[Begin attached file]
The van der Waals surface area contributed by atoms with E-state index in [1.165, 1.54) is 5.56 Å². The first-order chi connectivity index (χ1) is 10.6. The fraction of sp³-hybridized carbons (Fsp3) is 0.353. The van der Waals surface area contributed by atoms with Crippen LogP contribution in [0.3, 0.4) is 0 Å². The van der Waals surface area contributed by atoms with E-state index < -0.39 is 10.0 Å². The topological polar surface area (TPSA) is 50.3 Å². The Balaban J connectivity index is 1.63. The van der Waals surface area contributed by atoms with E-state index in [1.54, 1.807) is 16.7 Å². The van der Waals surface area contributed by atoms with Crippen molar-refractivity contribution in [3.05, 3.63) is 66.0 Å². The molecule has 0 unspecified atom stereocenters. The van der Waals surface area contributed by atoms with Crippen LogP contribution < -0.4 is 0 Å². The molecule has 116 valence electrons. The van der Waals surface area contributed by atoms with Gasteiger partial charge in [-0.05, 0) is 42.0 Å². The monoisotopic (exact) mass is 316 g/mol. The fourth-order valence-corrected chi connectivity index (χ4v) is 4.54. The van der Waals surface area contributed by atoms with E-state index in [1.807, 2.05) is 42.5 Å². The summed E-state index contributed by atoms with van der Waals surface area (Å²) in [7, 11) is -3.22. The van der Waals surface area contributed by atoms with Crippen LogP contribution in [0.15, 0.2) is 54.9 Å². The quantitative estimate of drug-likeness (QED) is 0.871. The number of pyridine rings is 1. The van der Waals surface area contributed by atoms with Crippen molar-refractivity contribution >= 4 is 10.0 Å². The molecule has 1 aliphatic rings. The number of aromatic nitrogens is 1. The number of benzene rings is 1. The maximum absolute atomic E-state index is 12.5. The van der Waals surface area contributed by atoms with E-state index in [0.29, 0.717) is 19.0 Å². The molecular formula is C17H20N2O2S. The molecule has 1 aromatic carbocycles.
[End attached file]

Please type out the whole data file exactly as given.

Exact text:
The van der Waals surface area contributed by atoms with E-state index in [1.165, 1.54) is 5.56 Å². The first-order chi connectivity index (χ1) is 10.6. The fraction of sp³-hybridized carbons (Fsp3) is 0.353. The van der Waals surface area contributed by atoms with Crippen LogP contribution in [0.3, 0.4) is 0 Å². The van der Waals surface area contributed by atoms with E-state index < -0.39 is 10.0 Å². The topological polar surface area (TPSA) is 50.3 Å². The Balaban J connectivity index is 1.63. The van der Waals surface area contributed by atoms with E-state index in [1.54, 1.807) is 16.7 Å². The van der Waals surface area contributed by atoms with Crippen molar-refractivity contribution in [3.05, 3.63) is 66.0 Å². The molecule has 0 unspecified atom stereocenters. The van der Waals surface area contributed by atoms with Crippen LogP contribution < -0.4 is 0 Å². The molecule has 116 valence electrons. The van der Waals surface area contributed by atoms with Gasteiger partial charge in [-0.05, 0) is 42.0 Å². The monoisotopic (exact) mass is 316 g/mol. The fourth-order valence-corrected chi connectivity index (χ4v) is 4.54. The van der Waals surface area contributed by atoms with E-state index in [1.807, 2.05) is 42.5 Å². The summed E-state index contributed by atoms with van der Waals surface area (Å²) in [7, 11) is -3.22. The van der Waals surface area contributed by atoms with Crippen LogP contribution in [0.15, 0.2) is 54.9 Å². The quantitative estimate of drug-likeness (QED) is 0.871. The number of pyridine rings is 1. The van der Waals surface area contributed by atoms with Crippen molar-refractivity contribution >= 4 is 10.0 Å². The molecule has 1 aliphatic rings. The number of aromatic nitrogens is 1. The number of benzene rings is 1. The maximum absolute atomic E-state index is 12.5. The van der Waals surface area contributed by atoms with E-state index in [0.29, 0.717) is 19.0 Å². The molecular formula is C17H20N2O2S. The molecule has 1 aromatic carbocycles.